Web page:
Why I write (2): a modern sense of community 

I received an email yesterday that made me cry. 

Big sobbing, grateful tears. 

It arrived completely out of the blue at a low moment. 

The miseries had taken hold.

From a sender I didn’t recognise, it would have been easy to dismiss the mail as spam without reading on. 

Thankfully I gave it a cursory glance. 

Mr X stumbled upon my blog via Twitter and felt compelled to write to me about our mutual love of journalising life. 

He has kept a secret diary for years, but doesn’t publish it. 

His passion for doing so along with some kind, eloquent words about my own ramblings touched me beyond belief. 

It is rare for someone to go so out of their way to privately encourage or praise a complete stranger. 

In my world anyway.

And it has made me realise that I need to get out there do it more, rather than just meaning to, or indeed hoping desperately that one day that it happens to me.

“I think you are a wonderful writer. I’m in constant awe of people who are able to communicate and connect so truthfully and courageously. There’s lyrical poetry in the way you write of personal insecurities, anxieties, of heart-wrenching and profound pain, that touched me deeply – and on several counts feel I could identify with.”

I think I need to stick this small extract on my fridge or something. 

It made me smile. 

But what a tortured soul I am! 

Truth be told, I’ve been struggling terribly with my writing recently – feeling directionless, drifting with the tide – bored even. 

I’m not sure what my short to medium term goal is. 

Or is it the grind of life I’m struggling with? 

Somewhere along the line the two became an inseparable balancing act.

I tell myself that I’m frustrated because I know the right words are locked inside, I just can’t get them out. 

I try writing free flow. 

The movie in my mind just doesn’t seem to be translating into black and white on the screen. 

All I can see is the blood, sweat and tears staining my desk.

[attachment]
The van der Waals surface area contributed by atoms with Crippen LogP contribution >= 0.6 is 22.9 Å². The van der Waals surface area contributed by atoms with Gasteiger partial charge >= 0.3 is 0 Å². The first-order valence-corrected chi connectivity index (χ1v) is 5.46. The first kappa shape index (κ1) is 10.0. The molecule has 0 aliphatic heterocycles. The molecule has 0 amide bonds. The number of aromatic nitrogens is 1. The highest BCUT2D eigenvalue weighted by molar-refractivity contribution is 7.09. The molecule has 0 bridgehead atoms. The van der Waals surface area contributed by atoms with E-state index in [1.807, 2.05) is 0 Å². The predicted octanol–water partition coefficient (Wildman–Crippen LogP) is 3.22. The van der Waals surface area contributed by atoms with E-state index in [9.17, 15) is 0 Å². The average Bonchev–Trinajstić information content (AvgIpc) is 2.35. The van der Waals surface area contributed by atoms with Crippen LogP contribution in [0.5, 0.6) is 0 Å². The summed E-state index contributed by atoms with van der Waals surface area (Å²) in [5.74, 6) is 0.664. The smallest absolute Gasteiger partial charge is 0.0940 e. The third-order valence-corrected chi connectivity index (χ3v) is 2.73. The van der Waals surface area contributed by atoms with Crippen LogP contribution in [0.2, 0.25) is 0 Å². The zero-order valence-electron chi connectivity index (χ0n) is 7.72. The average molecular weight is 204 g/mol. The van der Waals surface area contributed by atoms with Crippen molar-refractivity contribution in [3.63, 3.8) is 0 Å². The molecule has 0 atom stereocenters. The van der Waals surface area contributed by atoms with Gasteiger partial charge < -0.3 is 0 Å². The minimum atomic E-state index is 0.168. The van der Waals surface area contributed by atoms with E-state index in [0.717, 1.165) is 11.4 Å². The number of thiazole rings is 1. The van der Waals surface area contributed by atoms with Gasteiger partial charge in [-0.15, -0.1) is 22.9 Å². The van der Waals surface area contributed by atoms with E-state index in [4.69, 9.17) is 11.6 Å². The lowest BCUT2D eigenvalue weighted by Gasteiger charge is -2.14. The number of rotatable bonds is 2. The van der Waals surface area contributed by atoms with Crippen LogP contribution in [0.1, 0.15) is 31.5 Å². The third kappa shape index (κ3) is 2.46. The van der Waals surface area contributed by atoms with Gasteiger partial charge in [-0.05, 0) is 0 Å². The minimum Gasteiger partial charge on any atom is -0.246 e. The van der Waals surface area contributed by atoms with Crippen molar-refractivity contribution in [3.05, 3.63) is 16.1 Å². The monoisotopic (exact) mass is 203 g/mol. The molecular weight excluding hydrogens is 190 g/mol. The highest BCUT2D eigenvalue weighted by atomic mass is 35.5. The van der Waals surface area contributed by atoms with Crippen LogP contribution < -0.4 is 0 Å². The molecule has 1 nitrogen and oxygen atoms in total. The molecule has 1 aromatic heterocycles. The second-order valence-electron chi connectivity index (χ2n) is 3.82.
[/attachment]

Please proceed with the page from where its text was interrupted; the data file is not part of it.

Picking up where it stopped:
Is this what they call writer’s block? 

Or is it just an acquiescence that I will never make a masterpiece and therefore what’s the point?

Yes, there’s everything in between to consider. There have been achievements beyond my wildest dreams.

Opportunities and invitations do roll in. For that I’m delighted. I get to have fun and write about it for a living. No boss. My own take on things. I thought that this would be a highlight. But, yet still I don’t feel satisfied. 

The craving to be fictionally creative never stops niggling away.

There are too many distractions right now really. The stop-start approach is no good. But distractions, and even blogging, all too easily shroud my excuses. My fear of failure. Perhaps if I were braver, I would say “no” to my bulging inbox. Go away, this is what I want to do and so this is what I’m doing. 

Make time. 

They say.

On countdown until the birth of my second child, I feel pressure to make the most of already scarce, lucid time. Before my imagination is sapped, albeit temporarily and gladly in favour of my newborn. I’m anxious. About everything. 

I look at the email again. 

But is it not this tortured soul who has casually narrated the story so far? 

Mr X thinks so. 

Would the cure for eternal happiness zap my creative drive? 

Probably. 

Ironically, perhaps this is why I write.

Whilst being introspective is a nightmare; pouring it all out is a relief.

Thanks to this strange modern online community, I find some comfort in recognising this. 

And so I bob along having this black week. The weather has been crap. Hormones are raging. I’ve submitted a fiction manuscript that I know in my heart of hearts will bounce. 

Not because it’s bad; but because others are so much better. 

I’m basically bored. 

But what can I do but carry on? 

Try my best. To enjoy it. If I can.

Thank you for the feedback Mr X, you’ve make it all feel a bit more worthwhile. 

This week anyway.

Muddled Manuscript
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20 thoughts on “Why I write (2): a modern sense of community 

  1. Prompts, Practice, Writer’s Guilds, Critique Groups. Interaction with other writers is what spurs me on. I recognized that I will not write if I am an island, only to myself. I try to immerse myself in the writing community.
    And Mr. X is correct. You are a wonderful writer.

    Liked by 1 person

  2. Bird by bird, Susie. That’s all we can do. When we are compelled, born to write, we are helpless to resist. And when we release our words to the world, we make it possible to reach, teach, and learn from others. Richard Hugo says, “An act of imagination is an act of self-acceptance.” Beautiful post.